Thus if a poor person saves over £3,000 (What an inheritance to pass on to my three children!) he has at the very least 20·8% APR of it deducted from his welfare. If an ordinary person borrows on a credit card, he is charged interest at 16·4% APR. The rich - those with an income ≥ £20,000 a year - can get a 'Gold' credit card on which the interest rate is only 7·9% APR (Y2K - Lloyds TSB Asset Gold). But one's eligibility for a credit card is subject to status. If you are poor or unemployed, that simply means no! Thus in the capitalist society under which I live, the lesser your need the more you are given; the greater your need the less you are given. It costs the poor more to save than it costs the rich to borrow.

The savings limit penalty is, in effect, a tax which the rest of society imposes ex­clusively upon the poor for having saved up too much of their miserable pittance.

This particular behaviour of a capitalist economy ensures that the median per capita income is always at a point of unstable equilibrium. The economy's natural gravitation thus pulls people away from the median towards the extremes of wealth and poverty. And this gravitation is non-linear. The strength of its pull increases the further you are from the median. It traps the poor in their poverty and the rich in their wealth. It isolates the poor in their poverty from the rich in their wealth. It divides society, leaving the majority desperately scampering towards the median up a downward moving escalator. If they stop running... down they fall into the pit of poverty. What a sadistic system!

Welfare vs Earnings

I can well hear the tax-payer's self-righteous indignation. "The deductions made from welfare on savings above £3,000 are not the same thing as interest or tax. Welfare is something the rest of society gives out of benevolence to the poor. Welfare is not a wage. The poor don't earn their welfare: it is given to them by us through our elected government. We, on the other hand, earn our wages. There­fore it is right that we do not give them as much if they have savings on which they can live."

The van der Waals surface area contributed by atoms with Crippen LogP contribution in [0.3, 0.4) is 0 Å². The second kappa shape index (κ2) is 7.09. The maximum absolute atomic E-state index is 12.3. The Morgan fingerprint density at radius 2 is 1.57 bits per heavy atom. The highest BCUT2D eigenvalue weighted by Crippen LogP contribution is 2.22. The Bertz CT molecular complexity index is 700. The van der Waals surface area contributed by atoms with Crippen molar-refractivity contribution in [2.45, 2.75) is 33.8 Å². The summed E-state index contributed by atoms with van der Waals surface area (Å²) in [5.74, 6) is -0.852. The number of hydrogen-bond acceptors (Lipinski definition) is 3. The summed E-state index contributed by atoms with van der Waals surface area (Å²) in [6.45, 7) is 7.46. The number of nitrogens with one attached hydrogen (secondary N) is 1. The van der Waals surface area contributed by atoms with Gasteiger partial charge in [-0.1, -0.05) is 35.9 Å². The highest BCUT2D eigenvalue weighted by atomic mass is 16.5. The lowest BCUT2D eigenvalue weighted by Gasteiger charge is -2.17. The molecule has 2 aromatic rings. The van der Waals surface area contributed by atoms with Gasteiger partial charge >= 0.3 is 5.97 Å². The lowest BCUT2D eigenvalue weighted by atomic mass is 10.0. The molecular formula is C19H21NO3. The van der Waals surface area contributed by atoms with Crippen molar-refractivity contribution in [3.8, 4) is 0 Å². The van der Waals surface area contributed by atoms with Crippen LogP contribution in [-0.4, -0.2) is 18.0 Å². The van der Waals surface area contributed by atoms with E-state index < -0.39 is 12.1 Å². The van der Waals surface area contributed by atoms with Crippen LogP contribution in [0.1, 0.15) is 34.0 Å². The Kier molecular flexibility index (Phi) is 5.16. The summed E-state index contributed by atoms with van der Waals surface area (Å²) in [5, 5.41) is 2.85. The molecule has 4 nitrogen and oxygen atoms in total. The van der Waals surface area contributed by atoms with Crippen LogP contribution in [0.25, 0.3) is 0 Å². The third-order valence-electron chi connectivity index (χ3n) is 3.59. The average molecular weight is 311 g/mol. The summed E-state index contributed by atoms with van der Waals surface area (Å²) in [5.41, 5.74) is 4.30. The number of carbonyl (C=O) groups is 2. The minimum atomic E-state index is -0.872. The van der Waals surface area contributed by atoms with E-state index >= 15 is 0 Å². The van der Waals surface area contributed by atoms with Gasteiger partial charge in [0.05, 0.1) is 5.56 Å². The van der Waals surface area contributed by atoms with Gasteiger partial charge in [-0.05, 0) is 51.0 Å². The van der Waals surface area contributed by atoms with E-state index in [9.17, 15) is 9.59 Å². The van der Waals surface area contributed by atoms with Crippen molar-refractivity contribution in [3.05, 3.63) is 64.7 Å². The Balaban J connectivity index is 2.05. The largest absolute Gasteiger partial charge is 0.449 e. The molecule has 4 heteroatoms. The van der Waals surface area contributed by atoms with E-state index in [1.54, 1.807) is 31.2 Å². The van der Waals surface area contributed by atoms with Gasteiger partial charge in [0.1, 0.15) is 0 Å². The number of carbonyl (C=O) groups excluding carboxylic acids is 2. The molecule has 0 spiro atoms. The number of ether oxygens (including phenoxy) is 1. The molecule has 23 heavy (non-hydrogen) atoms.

Welfare is not, and never has been, a gift to the poor from the rest of society. Nor is it adequate compensation or recompense for the natural inheritance which society has stolen from us. The provision of welfare is a selfish act by mainstream society to serve majority self-interest. It is optimised as the minimum pittance necessary to keep those who have been robbed of the means of transforming their labour into their needs of life just below the threshold of violent insurrection. The poor and un­employed would certainly be able to provide for themselves had society not forcibly cut them off from the means of doing so. In any case, the employed do not earn their wages in the generally understood (but actually incorrect) sense of the word.

Hence, the poor and unemployed have a moral right to at least what they receive in welfare as an income. Any deductions made from it because they have exhibited the prudence to save it is therefore equivalent to levying a penalising rate of inter­est or tax on their savings. It is unjust. It is oppressive. It is sadistic. It is immoral. It is wrong.

What Are 'Savings'?

My prior notion of what one would generally mean by the word savings is as follows. It is money over and above what I required to provide my family and myself with the basic needs of life. It is money on which I am free to make an unpressured and unencumbered choice concerning how or on what I spend it and when I spend it. However, this is decidedly not what the government means by the savings of the poor and unemployed.

In the context of the poor and unemployed, savings is taken to mean all the money one possesses. It includes all current bank account balances as well as what is in any form of savings or investments. It also includes cash. I am at a loss to know how savings in cash could yield a 20·8% ROI!

Savings is deemed to include what you must 'save' to pay monthly, quarterly and annual domestic bills. It even includes the money that anybody with a disability has saved in an account from their special 'disability benefits' to meet needs resulting from their disability as and when they arise.

What is 'Capital?'

Again, politics thrives on misnomer. I have mentioned elsewhere the total misnomer in using the word benefit to denote welfare payments. Even the word welfare itself is a misnomer. So now also is the word capital as used by government in the con­text of the poor and unemployed.